»» A second 402 cid engine was available in all non SS-optioned Chevelles under RPO LS3 and was rated at 330hp. Many of those with this engine in a Malibu have dubbed them a Malibu 400.
»» A new 400 cid small-block engine was introduced as the Turbo-Fire 400 (the 402 cid big-block was called the Turbo-Jet 400 in non-SS optioned Chevelles). This engine came with a 2-barrel carburetor and was only available in the Monte Carlo and full size Chevrolet models.
»» With the introduction of the 454 option, RPO Z15, the Chevelle now had two distinct performance options; the Z25 with the Turbo-Jet 396 and Z15 with the Turbo-Jet 454.
»» While the Z25 (SS 396) option could be ordered with an M20 or M21 Muncie 4-speed or TH400 automatic, the Z15 option (SS 454) mandated either the M22 or heavy duty TH400. It's uncertain if the M22 was available with the Z25 option or not but to date no build sheet I have shows one being ordered.
»» The LS6 engine option proved to be more popular than the base LS5 (454/360hp) in the Z15 option. Of the 8,773 Z15 options sold, buyers opted for the LS6 4,475 times while 4,298 Z15 buyers were happy with the LS5 engine.
»» The new Monte Carlo had its own SS 454 option under RPO Z20. The LS5 was the only engine available in the Monte Carlo SS. See The First Generation Monte Carlo website for more details on the 1970 Monte Carlo.
»» The Chevelle 300 Deluxe series name was dropped in favor of the Chevelle Standard name. Also gone was the 2-door pillar coupe "27" model designation and all 2-door Chevelles, except convertibles and pickups, were now sport coupes. In 1970 the 300 Deluxe series name did live on but only on Canadian-built 1970 Chevelles.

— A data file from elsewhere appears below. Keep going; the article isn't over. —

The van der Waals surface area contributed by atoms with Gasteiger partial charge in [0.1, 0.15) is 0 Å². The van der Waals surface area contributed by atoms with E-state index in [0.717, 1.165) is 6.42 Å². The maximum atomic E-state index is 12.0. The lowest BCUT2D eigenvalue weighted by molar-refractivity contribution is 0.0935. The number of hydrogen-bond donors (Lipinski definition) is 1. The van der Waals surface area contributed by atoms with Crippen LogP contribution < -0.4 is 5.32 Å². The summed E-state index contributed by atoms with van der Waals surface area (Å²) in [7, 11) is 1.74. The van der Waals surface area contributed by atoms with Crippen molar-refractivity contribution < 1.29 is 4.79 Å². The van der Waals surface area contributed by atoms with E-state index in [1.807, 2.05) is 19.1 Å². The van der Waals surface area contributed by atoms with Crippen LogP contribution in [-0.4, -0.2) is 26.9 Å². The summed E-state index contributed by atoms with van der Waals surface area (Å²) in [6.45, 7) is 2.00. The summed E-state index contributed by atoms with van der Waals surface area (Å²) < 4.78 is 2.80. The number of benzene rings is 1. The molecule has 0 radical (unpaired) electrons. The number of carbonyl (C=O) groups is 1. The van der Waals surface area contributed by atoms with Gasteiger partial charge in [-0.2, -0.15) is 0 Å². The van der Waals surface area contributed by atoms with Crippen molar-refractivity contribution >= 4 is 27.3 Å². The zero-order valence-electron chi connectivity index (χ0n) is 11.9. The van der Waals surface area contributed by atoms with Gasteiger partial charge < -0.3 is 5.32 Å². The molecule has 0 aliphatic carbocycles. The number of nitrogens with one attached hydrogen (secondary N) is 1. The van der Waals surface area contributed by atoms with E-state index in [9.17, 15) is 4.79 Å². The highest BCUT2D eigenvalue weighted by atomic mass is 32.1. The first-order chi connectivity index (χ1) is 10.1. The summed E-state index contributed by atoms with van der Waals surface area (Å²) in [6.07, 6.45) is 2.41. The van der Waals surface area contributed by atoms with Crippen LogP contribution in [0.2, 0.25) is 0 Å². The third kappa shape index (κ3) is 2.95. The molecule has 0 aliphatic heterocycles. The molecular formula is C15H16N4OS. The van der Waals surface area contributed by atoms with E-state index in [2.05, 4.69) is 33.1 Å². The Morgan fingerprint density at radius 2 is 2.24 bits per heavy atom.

»» It is suspected that Arlington, Atlanta, and Flint did not build convertibles and possibly neither Atlanta nor Flint built any station wagons in 1970; it is known that Arlington did build station wagons.
»» Many restorers of Chevelles like to paint nice, clean markings on the driveshaft. The photos below show a 1970 Baltimore LS6 driveshaft and its original markings showing not all were neat, close together, and just behind the front yoke as you'll see on many restorations. Not to say what's correct and what's not, just saying not all are equal and, apparently, there's no 'wrong' way to do it. Photos courtesy of Rick Nelson of Musclecar Restoration & Design, Inc.
As pulled from the car.
Bright trim on the lower portion of the (red) bucket seat are not correct. Bright trim was only used around the backs of bucket seats as shown in the top photo.
Early vs Late Hood
All hoods were redesigned sometime in late April/early May to include horizontal creases on the underside bracing to create a "crush zone" to allow the hood to absorb energy in the event of a head-on collision. Also note the cutouts and insulation was redesigned as well.
Early (top) vs. late (bottom) hood redesign.